• wired logo feature
    Excerpt from WIRED -- "'The attitude is if you violate my values, you won’t get to speak,' says Jonathan Haidt, a social psychologist at the New York University Stern School of Business. In fact, Trump has blamed supporters of Democratic presidential candidate Bernie Sanders and the liberal group MoveOn for trouble at the rallies. 'Of course they hate Trump and what he stands for,' Haidt says. 'But what gives them the right to disrupt, interrupt and shut down a political event? If they do that at a Trump rally, are they surprised that people will try to hit them?'"
  • abc news logo feature
    Excerpt from ABC -- "Vengo designs and manages mini high-tech vending machines. Vengo sets up shop in your favorite locations and gets you the products you need, instantly."
  • xinhua logo feature
    Excerpt from Xinhua -- "'Japan is not at the center of global concern as such, but certain policy decisions including the BOJ adopting a negative interest rate recently have had a ripple effect following similar moves in Europe, with banks there also going negative,' Roubini, also a professor of economics at New York University's Stern School of Business, explained."
     
  • wired logo feature
    Excerpt from WIRED -- "'This is unambiguously bad for theater owners,' says William Greene, an economics professor at the NYU Stern School of Business, who studies the media and entertainment industries. 'But I do not see much of an upside for studios.'''
  • clear admit logo feature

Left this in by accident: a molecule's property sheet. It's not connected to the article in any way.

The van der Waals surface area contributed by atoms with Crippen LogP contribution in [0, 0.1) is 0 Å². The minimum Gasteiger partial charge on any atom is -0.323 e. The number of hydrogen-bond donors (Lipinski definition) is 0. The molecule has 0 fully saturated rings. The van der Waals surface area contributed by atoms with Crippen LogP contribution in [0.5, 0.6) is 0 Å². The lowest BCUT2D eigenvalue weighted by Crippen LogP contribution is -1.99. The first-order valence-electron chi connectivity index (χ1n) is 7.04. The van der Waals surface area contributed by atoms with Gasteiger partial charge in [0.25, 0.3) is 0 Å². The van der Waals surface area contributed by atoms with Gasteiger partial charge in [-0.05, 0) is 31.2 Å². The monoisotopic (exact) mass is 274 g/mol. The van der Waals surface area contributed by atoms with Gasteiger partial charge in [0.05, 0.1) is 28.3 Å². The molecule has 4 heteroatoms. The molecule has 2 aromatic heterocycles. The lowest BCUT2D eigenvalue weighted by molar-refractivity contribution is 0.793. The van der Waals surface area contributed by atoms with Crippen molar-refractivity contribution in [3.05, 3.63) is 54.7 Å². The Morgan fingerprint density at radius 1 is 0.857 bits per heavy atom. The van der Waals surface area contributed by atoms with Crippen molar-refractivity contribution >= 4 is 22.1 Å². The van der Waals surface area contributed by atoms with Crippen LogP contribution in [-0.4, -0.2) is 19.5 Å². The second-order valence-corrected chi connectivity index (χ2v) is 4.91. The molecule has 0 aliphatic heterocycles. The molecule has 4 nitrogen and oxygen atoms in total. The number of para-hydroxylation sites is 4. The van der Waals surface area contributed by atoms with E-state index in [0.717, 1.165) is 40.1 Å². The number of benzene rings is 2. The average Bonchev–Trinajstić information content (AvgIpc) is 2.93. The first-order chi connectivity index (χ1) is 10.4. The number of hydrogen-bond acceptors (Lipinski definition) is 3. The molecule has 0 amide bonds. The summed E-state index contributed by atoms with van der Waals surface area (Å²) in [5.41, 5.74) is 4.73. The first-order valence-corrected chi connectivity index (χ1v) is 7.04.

Excerpt from Clear Admit -- "Violeta Stolpen, 29, was drawn to Stern because she saw it as a place where she could be part of a growing social impact and sustainability movement. 'I thought at Stern I could make a mark rather than getting lost in the crowd,' she says. She saw a ton of social impact courses that interested her, but she also knew she wanted to have a well-rounded management education that wasn’t solely focused on social impact."
  • south china morning post logo
    Excerpt from South China Morning Post -- "Michael Spence, another Nobel laureate, said China was 'well on the way' to shifting to the growth pattern that would underpin its ­future prosperity. The 'unsettled' issue in policymaking was about state-owned enterprises, including state firms in the financial sector, he said. 'One thing China has been very good at is managing the process – making steady progress and not trying to do everything at once,' Spence said."
  • Aspen Institute blog feature image
    Excerpt from Aspen Institute blog -- "The story for CSR, for Corporate Social Responsibility, is generally positive, though not always. The story for internal ethics, that is, can you trust the people you work with, that seems to always be associated with better financial returns in the long run."
  • wired logo feature
    Excerpt from WIRED -- "Sundararajan says proclaiming the demise of the on-demand idea overlooks the many ways on-demand businesses can be configured, from how prices are set to whether they hire independent contractors or official employees. Companies are still figuring out what works. Some will rise, some will fall. What the on-demand economy creates as a whole, he says, is the possibility of a more decentralized labor force, which consumers are increasingly coming to expect. 'A lot of economic activity down the road is going to flow through platforms that have a mix of centralized and decentralized labor,' Sundararajan says."
  • bloomberg logo feat
    Excerpt from Bloomberg -- "It's been lasting for over 6 years now. And I've been predicting for the last 7-8 months that we were probably in the 7th inning of a 9-inning game. Now I think we're in the 9th inning, maybe over. Except the Fed is still kind of anxious about things, and as you know this week, they didn't raise interest rates. So they may try to keep that cycle going a little bit longer, but it's just about over."
  • entrepreneur logo feature